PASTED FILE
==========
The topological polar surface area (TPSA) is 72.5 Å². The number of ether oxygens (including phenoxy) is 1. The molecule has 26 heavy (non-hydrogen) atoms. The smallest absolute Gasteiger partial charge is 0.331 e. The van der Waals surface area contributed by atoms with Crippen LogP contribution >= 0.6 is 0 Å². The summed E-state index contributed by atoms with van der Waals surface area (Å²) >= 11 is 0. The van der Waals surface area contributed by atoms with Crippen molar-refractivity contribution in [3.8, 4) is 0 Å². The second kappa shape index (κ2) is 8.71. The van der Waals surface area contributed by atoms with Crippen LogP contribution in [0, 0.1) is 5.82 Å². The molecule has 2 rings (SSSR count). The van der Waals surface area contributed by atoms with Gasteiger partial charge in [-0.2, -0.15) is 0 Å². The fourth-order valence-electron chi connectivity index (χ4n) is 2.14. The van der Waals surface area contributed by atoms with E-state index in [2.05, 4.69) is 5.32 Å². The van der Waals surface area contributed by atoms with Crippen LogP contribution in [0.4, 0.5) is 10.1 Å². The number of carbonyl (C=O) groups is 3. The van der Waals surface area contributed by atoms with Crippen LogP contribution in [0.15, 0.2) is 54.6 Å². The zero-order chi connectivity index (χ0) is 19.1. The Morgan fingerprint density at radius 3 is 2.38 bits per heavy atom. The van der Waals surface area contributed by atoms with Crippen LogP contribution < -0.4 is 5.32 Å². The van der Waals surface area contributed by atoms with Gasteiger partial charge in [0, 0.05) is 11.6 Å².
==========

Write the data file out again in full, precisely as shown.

The topological polar surface area (TPSA) is 72.5 Å². The number of ether oxygens (including phenoxy) is 1. The molecule has 26 heavy (non-hydrogen) atoms. The smallest absolute Gasteiger partial charge is 0.331 e. The van der Waals surface area contributed by atoms with Crippen LogP contribution >= 0.6 is 0 Å². The summed E-state index contributed by atoms with van der Waals surface area (Å²) >= 11 is 0. The van der Waals surface area contributed by atoms with Crippen molar-refractivity contribution in [3.8, 4) is 0 Å². The second kappa shape index (κ2) is 8.71. The van der Waals surface area contributed by atoms with Crippen LogP contribution in [0, 0.1) is 5.82 Å². The molecule has 2 rings (SSSR count). The van der Waals surface area contributed by atoms with Gasteiger partial charge in [-0.2, -0.15) is 0 Å². The fourth-order valence-electron chi connectivity index (χ4n) is 2.14. The van der Waals surface area contributed by atoms with E-state index in [2.05, 4.69) is 5.32 Å². The van der Waals surface area contributed by atoms with Crippen LogP contribution in [0.4, 0.5) is 10.1 Å². The number of carbonyl (C=O) groups is 3. The van der Waals surface area contributed by atoms with Crippen LogP contribution in [0.15, 0.2) is 54.6 Å². The zero-order chi connectivity index (χ0) is 19.1. The Morgan fingerprint density at radius 3 is 2.38 bits per heavy atom. The van der Waals surface area contributed by atoms with Crippen LogP contribution < -0.4 is 5.32 Å². The van der Waals surface area contributed by atoms with Gasteiger partial charge in [0, 0.05) is 11.6 Å².